Judgment No. SC 64 /17
Civil Appeal No. SC 214/17
SUPREME COURT OF ZIMBABWE
HARARE, JULY 24, 2017
The Applicant in person
W. Magaya, for the respondent
Before GWAUNZA JA, in chambers in terms of s 92F (3) of the Labour Act.
This is an application for leave to appeal to the Supreme Court against the decision of the Labour Court. On 24 July, 2017, I dismissed this application. The applicant wrote to the Registrar requesting reasons for my order. These are they.
The factual background of the matter is as follows:
The applicant was employed by the respondent as an industrial nurse from May 1980. When she started working, her salary was tagged at grade C1 and thereafter she rose through the ranks to grade C3. In July 2013, she retired having attained the retirement age of 65. Thereafter the respondent offered her a contract to work as an occupational Health Officer which she accepted.
Before her retirement the applicant was being paid a monthly salary of $572. However, during the period of employment as an Occupational Health Officer, she accidentally came across a March 2011 basic salaries schedule. The schedule showed that she was the least paid employee in the grade C3 and that she was paid even less than some employees in lower grades C2 and CI. Thinking it was an error, the applicant approached the Human Resources Executive with a view to having her salary reviewed upwards. On being advised that it was not an error she proceeded file a complaint with a labour officer. The dispute was subsequently brought before an arbitrator.
The arbitrator found that the applicant had been underpaid from July 2011 to September 2013 and that she was supposed to be paid $13 986.00. The respondent appealed against the award to the Labour Court and the court upheld the appeal on the basis that at law an employer can pay different salaries to employees doing the same work based on the terms of their agreements. This is as long as the terms do not violate the Collective Bargaining Agreement. The court a quo thus concluded that the findings of the arbitrator were not supported by the law albeit morally sound.
Aggrieved, the applicant filed an application for leave to appeal to this court, before the Labour Court. The application was set down for hearing on 16 February 2016. Neither the applicant nor her legal representative attended the hearing and consequently, the application was dismissed in default. The applicant then filed an application for rescission of the default order dismissing her application for leave to appeal. In motivating her application, she argued that the default was not wilful and that the judgment ought to be rescinded.
On 19 August 2016, the court dismissed the application for rescission on the following grounds, that:
- the applicant was to blame for the actions of her erstwhile legal practitioners,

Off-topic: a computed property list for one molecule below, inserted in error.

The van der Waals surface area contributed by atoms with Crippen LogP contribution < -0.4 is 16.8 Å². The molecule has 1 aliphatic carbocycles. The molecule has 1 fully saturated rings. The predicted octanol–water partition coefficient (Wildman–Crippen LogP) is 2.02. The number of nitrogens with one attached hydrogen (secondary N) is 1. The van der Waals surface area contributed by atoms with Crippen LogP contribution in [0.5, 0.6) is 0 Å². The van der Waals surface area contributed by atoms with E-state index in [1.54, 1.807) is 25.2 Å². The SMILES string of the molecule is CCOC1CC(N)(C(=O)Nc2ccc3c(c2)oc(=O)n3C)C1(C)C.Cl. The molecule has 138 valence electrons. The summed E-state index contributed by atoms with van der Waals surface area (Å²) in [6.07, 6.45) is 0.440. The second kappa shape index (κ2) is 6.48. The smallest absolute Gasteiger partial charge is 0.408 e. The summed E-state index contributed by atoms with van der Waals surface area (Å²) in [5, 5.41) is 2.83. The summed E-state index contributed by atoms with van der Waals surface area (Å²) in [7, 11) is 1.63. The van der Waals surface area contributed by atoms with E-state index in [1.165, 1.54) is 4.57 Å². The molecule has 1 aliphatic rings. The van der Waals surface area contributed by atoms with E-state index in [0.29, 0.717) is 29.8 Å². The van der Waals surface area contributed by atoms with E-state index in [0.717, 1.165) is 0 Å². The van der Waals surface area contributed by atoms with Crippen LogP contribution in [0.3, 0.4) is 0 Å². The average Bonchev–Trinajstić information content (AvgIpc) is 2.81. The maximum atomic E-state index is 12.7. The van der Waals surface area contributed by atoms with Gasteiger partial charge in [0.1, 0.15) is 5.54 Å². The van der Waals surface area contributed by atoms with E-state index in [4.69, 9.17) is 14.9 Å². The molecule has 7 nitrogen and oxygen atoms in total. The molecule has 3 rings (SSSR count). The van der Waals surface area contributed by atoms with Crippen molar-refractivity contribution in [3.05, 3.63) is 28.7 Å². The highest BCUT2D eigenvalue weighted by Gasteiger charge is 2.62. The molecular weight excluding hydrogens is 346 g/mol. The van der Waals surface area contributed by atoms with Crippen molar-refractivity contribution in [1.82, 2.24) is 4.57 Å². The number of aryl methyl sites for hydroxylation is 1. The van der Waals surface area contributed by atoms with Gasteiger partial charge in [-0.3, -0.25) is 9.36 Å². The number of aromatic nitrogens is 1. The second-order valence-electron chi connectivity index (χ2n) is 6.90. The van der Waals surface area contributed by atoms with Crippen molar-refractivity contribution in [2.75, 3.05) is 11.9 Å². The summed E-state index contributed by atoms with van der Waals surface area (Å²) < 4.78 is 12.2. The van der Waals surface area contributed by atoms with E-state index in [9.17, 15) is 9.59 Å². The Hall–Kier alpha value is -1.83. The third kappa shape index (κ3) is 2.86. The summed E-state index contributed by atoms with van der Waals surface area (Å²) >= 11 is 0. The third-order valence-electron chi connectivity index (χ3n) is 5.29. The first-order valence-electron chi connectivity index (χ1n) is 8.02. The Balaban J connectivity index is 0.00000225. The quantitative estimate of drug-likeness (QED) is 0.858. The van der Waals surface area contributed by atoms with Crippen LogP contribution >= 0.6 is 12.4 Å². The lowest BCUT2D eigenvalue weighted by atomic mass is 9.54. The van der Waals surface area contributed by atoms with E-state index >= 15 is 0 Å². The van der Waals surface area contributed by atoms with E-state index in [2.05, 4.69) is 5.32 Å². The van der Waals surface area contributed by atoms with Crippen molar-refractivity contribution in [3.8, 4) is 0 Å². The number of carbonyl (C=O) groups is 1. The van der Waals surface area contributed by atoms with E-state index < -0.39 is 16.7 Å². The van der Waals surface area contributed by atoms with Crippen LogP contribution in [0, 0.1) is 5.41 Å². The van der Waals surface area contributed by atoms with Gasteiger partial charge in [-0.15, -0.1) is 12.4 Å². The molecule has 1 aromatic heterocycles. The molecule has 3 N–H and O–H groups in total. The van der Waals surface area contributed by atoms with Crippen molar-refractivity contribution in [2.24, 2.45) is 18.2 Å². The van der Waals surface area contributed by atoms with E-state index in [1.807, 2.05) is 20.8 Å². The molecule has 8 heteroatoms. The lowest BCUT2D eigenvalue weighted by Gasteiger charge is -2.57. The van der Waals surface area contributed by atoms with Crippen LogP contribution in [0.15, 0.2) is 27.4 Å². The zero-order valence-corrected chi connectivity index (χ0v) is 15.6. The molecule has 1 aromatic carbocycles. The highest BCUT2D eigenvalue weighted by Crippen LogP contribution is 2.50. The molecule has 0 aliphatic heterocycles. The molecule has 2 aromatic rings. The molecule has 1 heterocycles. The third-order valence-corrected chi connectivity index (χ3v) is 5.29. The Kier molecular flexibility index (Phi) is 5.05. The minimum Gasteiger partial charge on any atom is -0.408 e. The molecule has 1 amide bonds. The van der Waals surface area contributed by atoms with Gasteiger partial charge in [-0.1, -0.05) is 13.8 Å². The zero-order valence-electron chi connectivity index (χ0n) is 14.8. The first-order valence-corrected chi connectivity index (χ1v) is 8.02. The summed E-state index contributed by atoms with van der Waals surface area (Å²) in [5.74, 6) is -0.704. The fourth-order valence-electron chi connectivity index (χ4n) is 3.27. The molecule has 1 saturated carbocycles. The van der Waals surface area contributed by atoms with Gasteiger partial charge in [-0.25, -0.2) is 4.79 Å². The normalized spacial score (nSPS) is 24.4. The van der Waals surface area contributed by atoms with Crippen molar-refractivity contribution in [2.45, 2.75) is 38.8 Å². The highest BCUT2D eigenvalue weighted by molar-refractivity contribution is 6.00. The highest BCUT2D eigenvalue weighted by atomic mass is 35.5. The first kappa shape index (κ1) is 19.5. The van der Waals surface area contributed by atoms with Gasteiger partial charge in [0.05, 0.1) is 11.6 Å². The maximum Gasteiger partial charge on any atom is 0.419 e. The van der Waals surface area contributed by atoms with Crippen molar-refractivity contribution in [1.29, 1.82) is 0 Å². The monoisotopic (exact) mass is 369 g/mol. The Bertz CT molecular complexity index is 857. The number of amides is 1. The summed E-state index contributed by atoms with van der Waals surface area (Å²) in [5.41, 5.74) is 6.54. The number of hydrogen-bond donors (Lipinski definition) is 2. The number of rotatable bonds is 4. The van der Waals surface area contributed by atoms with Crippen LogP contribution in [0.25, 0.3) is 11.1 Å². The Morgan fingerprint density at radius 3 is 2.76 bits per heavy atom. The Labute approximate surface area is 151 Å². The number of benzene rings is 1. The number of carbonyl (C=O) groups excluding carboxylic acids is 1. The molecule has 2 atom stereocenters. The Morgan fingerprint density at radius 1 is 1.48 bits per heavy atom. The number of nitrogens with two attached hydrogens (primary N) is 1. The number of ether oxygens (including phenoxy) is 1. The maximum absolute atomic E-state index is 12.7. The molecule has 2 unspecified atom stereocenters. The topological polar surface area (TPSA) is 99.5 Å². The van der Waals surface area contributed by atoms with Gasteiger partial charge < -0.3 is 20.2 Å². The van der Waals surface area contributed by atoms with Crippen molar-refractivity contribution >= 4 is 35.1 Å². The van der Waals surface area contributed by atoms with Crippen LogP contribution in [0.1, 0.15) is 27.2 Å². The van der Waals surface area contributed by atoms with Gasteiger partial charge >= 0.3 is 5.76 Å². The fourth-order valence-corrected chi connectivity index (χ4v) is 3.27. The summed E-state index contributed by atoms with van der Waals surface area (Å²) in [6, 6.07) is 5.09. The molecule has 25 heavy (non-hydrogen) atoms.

- her legal practitioners had not given an explanation for their inaction,
- there were inconsistences in her submissions, and
- she had no prospects of success on appeal.
The applicant then filed an application for leave to appeal against the order dismissing her application for rescission of the default order. On 22 March 2017, that application was dismissed, hence the present application for leave to appeal against the order that dismissed her application for rescission of the default order.
It is trite that an applicant seeking leave to appeal must establish that he has prospects of success on appeal. In the words of Garwe JA in Chikurunhe and Ors v Zimbabwe Financial Holdings SC-10-08;
“The party seeking leave must show inter alia that he has prospects of success on appeal. In other words, leave is not granted simply because a party has sought such leave.”
In this case, the question of prospects of success hinged on whether or not the applicant satisfied the requirements for rescission.
In an application for rescission of a default judgment the court must be satisfied that there is good and sufficient cause to rescind the order. In Makoni v CBZ Bank Limited HH-357-16, CHITAKUNYE J quoted the case of Stockil v Griffiths 1992 (1) ZLR 172 (S) at 173D-F wherein GUBBAY CJ aptly noted that: -
“The factors which a court will take into account in determining whether an applicant for rescission has discharged the onus of proving “good and sufficient cause”, as required to be shown by Rule 63 of the High Court of Zimbabwe Rules 1971, are well established. They have been discussed and applied in many decided cases in this country. See for instance, Barclays Bank of Zimbabwe Ltd v CC International (Pvt) Ltd S-16-86(not reported); Roland and Another v McDonnell 1986 (2) ZLR 216(S) at 226E-H; Songore v Olivine Industries (Pvt) Ltd 1988(2) ZLR210(S) at 211C-F. They are: (i) the reasonableness of the applicant’s explanation for the default ;(ii) the bona fides of the application to rescind the judgement; and (iii) the bona fides of the defence on the merits of the case which carries some prospect of success. These factors must be considered not only individually but in conjunction with one another and with the application as a whole.”
From this authority, it is clear that the test of a good and sufficient cause involves the establishment of the following factors:
- explanation for the default must be reasonable;
- the bona fides of the application to rescind the judgment;
- the bona fides of the defence on the merits of the case and
- prospects of success.
I now proceed to deal with these factors separately.